110   0.099535
111   0.098462
112   0.097411
113   0.09638
114   0.095369
115   0.094377
116   0.093404
117   0.092449
118   0.091512
119   0.090593
120   0.08969
121   0.088803
122   0.087933
123   0.087077
124   0.086238
125   0.085412
126   0.084602
127   0.083805
128   0.083022
129   0.082252
130   0.081495
131   0.080751
132   0.080019
133   0.0793
134   0.078592
135   0.077896
136   0.07721
137   0.076536
138   0.075873
139   0.07522
140   0.074577
141   0.073945
142   0.073322
143   0.072708
144   0.072105
145   0.07151
146   0.070924
147   0.070347
148   0.069778
149   0.069218
150   0.068666
151   0.068122
152   0.067586
153   0.067057
154   0.066537
155   0.066023
156   0.065517
157   0.065018
158   0.064525
159   0.06404
160   0.063561
161   0.063089
162   0.062623
163   0.062163
164   0.06171
165   0.061262
166   0.060821
167   0.060385
168   0.059955
169   0.059531
170   0.059112
171   0.058698
172   0.05829
173   0.057887
174   0.057489
175   0.057096
176   0.056708
177   0.056325
178   0.055946
179   0.055572
180   0.055203
181   0.054838
182   0.054477
183   0.054121
184   0.053769
185   0.053422
186   0.053078
187   0.052739
188   0.052403
189   0.052071
190   0.051743
191   0.051419
192   0.051099
193   0.050782
194   0.050469
195   0.050159
196   0.049853
197   0.04955
198   0.049251
199   0.048955
200   0.048662
201   0.048372
202   0.048086
203   0.047802
204   0.047522
205   0.047245
206   0.04697
207   0.046699
208   0.04643
209   0.046164
210   0.045901
211   0.045641
212   0.045384
213   0.045129
214   0.044876
215   0.044627
216   0.044379
217   0.044135
218   0.043892
219   0.043653
220   0.043415
221   0.04318
222   0.042947
223   0.042717
224   0.042489
225   0.042263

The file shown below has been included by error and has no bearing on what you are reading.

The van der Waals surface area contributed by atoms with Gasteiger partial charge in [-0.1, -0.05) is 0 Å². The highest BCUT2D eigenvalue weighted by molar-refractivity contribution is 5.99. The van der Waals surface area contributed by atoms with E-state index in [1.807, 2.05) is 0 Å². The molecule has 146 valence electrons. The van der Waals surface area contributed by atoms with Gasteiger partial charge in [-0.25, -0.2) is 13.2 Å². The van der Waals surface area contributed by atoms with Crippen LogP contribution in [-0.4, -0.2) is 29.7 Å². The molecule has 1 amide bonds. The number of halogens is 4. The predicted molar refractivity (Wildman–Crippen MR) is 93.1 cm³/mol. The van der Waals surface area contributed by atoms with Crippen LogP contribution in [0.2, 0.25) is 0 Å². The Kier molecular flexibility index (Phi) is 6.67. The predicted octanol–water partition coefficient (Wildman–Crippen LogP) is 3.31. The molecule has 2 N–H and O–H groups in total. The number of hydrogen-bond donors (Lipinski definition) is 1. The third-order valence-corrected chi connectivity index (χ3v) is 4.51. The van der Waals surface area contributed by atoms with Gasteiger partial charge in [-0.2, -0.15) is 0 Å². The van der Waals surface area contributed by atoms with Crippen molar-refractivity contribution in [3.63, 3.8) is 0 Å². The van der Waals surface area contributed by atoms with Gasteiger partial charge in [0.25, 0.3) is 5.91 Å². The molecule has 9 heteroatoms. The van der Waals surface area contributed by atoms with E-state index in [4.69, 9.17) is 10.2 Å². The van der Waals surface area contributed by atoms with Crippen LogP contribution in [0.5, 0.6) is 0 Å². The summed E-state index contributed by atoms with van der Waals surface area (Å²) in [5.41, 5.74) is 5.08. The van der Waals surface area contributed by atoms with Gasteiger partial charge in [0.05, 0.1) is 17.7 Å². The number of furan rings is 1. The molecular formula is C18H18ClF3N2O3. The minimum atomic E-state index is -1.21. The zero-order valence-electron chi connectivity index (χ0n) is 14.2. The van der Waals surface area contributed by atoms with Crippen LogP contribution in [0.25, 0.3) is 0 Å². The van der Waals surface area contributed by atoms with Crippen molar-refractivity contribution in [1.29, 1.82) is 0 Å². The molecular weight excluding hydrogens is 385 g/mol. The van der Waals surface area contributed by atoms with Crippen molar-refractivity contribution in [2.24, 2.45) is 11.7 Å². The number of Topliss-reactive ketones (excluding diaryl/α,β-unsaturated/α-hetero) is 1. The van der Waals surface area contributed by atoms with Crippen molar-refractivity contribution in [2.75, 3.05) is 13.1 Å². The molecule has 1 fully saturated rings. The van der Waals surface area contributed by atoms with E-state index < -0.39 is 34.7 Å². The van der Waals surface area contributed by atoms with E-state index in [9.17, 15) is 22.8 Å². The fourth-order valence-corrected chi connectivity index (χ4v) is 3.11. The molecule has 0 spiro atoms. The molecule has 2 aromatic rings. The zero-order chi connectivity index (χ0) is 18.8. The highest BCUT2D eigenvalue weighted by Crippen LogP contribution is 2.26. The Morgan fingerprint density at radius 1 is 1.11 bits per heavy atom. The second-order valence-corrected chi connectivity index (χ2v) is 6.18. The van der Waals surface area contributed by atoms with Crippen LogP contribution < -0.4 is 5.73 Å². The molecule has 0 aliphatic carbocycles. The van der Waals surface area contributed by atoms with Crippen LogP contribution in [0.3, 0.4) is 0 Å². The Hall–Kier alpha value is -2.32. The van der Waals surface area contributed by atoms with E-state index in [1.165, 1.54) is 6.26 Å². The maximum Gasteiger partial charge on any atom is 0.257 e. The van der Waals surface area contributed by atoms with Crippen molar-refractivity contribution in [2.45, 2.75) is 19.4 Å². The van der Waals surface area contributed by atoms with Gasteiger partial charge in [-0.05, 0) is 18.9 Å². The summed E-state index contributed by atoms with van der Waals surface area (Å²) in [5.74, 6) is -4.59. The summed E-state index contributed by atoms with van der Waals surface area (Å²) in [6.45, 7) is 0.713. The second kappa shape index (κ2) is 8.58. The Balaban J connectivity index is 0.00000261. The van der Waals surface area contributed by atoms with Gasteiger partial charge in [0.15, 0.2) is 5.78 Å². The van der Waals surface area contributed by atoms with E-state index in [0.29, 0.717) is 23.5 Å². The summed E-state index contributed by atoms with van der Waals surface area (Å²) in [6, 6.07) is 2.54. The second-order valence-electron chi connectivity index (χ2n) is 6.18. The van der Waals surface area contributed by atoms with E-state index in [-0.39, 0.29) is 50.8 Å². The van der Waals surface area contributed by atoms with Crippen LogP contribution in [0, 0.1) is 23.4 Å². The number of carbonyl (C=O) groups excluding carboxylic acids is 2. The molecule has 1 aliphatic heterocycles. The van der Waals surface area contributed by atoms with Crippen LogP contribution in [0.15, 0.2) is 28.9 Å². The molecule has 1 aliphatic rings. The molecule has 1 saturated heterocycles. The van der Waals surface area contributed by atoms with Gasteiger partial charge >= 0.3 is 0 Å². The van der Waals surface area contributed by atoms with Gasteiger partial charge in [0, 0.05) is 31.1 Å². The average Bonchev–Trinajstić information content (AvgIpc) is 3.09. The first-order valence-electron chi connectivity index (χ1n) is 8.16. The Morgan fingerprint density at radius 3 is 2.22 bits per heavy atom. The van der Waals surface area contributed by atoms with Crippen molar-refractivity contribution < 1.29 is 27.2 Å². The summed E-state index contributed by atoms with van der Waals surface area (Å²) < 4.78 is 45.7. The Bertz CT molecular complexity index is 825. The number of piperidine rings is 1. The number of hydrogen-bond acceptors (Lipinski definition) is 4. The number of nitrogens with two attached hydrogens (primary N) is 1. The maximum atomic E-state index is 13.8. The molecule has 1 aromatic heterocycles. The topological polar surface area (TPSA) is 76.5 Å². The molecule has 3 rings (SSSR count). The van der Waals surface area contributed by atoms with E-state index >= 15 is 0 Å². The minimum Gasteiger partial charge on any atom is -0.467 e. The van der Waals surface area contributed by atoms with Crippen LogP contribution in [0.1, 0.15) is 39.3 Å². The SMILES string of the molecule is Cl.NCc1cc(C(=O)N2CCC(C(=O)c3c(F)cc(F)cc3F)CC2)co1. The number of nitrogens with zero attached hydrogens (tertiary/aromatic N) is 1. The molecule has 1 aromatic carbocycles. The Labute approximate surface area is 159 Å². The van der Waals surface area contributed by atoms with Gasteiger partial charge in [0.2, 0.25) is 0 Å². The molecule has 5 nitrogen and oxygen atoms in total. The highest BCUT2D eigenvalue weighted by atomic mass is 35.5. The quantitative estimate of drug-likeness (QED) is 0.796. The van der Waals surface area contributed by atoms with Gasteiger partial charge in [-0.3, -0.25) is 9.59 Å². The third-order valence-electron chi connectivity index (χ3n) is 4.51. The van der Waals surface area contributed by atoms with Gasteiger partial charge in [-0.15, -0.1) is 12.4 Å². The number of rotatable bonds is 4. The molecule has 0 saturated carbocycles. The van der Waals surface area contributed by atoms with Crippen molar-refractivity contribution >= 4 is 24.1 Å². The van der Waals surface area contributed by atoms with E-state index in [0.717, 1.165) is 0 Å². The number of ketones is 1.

226   0.042039
227   0.041818
228   0.041598
229   0.041381
230   0.041166
231   0.040952
232   0.040741
233   0.040532
234   0.040325
235   0.040119
236   0.039916
237   0.039714
238   0.039515
239   0.039317
240   0.039121
241   0.038927
242   0.038734
243   0.038544
244   0.038355
245   0.038167
246   0.037982
247   0.037798
248   0.037615
249   0.037434
250   0.037255
251   0.037078
252   0.036902
253   0.036727
254   0.036554
255   0.036383
```
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• Posts: 6,174
edited March 2017
+1 on table lookup. Additionally, I'd massage the data and the maths. First of all, you won't be measuring volts, you'll be measuring millivolts, actually a count that has 256 steps of 19.53 millivolts for the range of 0V-5V. Reframe the formula for counts.
y = 27.639/(x^1.197)
mm = 3072.34 / count ^ 1.197 ' where millimeters is a function of count from 0 to 256.
No need to convert to millivolts.

Next, make your table for only the range that you need, cut off the values that are too far distant. Those are the low values of count. For example, cut off the values below count 16, greater than 100mm distant.

I'd also consider making the table as a function of 1/x instead of proportional to x directly. The graph of 1/x will be almost linear. Commensurately, the Stamp would have to compute 1/x in real time by computing 10000/x or 65535/x. At that point the table lookup is better, and even a quadratic approximation with r^2>0.99 is possible.
• Posts: 4
Thanks to everyone who tried to help. I got some really good suggestions, and will try each to see which is the best. Cecil